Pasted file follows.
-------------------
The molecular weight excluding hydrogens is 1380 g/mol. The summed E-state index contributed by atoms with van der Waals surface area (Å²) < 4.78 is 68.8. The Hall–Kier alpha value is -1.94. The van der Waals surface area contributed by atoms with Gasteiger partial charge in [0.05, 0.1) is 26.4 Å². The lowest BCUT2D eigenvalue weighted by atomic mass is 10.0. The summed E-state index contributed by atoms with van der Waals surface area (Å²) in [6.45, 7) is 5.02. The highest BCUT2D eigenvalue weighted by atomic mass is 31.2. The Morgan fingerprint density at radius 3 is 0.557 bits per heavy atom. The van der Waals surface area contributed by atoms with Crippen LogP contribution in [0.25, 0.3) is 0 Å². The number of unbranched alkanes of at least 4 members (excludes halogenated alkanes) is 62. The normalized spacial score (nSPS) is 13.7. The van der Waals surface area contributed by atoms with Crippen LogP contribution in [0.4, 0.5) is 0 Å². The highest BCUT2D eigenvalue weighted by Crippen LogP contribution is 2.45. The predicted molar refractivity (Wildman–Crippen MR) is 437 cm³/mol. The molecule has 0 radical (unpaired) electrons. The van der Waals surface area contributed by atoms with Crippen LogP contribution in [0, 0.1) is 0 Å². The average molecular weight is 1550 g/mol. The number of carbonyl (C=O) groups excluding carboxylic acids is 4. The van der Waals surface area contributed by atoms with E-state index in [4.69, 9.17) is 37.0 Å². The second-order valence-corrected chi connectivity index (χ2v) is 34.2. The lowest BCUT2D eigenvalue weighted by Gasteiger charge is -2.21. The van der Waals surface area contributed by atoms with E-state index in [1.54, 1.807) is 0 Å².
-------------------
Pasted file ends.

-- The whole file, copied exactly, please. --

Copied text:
The molecular weight excluding hydrogens is 1380 g/mol. The summed E-state index contributed by atoms with van der Waals surface area (Å²) < 4.78 is 68.8. The Hall–Kier alpha value is -1.94. The van der Waals surface area contributed by atoms with Gasteiger partial charge in [0.05, 0.1) is 26.4 Å². The lowest BCUT2D eigenvalue weighted by atomic mass is 10.0. The summed E-state index contributed by atoms with van der Waals surface area (Å²) in [6.45, 7) is 5.02. The highest BCUT2D eigenvalue weighted by atomic mass is 31.2. The Morgan fingerprint density at radius 3 is 0.557 bits per heavy atom. The van der Waals surface area contributed by atoms with Crippen LogP contribution in [0.25, 0.3) is 0 Å². The number of unbranched alkanes of at least 4 members (excludes halogenated alkanes) is 62. The normalized spacial score (nSPS) is 13.7. The van der Waals surface area contributed by atoms with Crippen LogP contribution in [0.4, 0.5) is 0 Å². The highest BCUT2D eigenvalue weighted by Crippen LogP contribution is 2.45. The predicted molar refractivity (Wildman–Crippen MR) is 437 cm³/mol. The molecule has 0 radical (unpaired) electrons. The van der Waals surface area contributed by atoms with Crippen LogP contribution in [0, 0.1) is 0 Å². The average molecular weight is 1550 g/mol. The number of carbonyl (C=O) groups excluding carboxylic acids is 4. The van der Waals surface area contributed by atoms with E-state index in [4.69, 9.17) is 37.0 Å². The second-order valence-corrected chi connectivity index (χ2v) is 34.2. The lowest BCUT2D eigenvalue weighted by Gasteiger charge is -2.21. The van der Waals surface area contributed by atoms with E-state index in [1.54, 1.807) is 0 Å².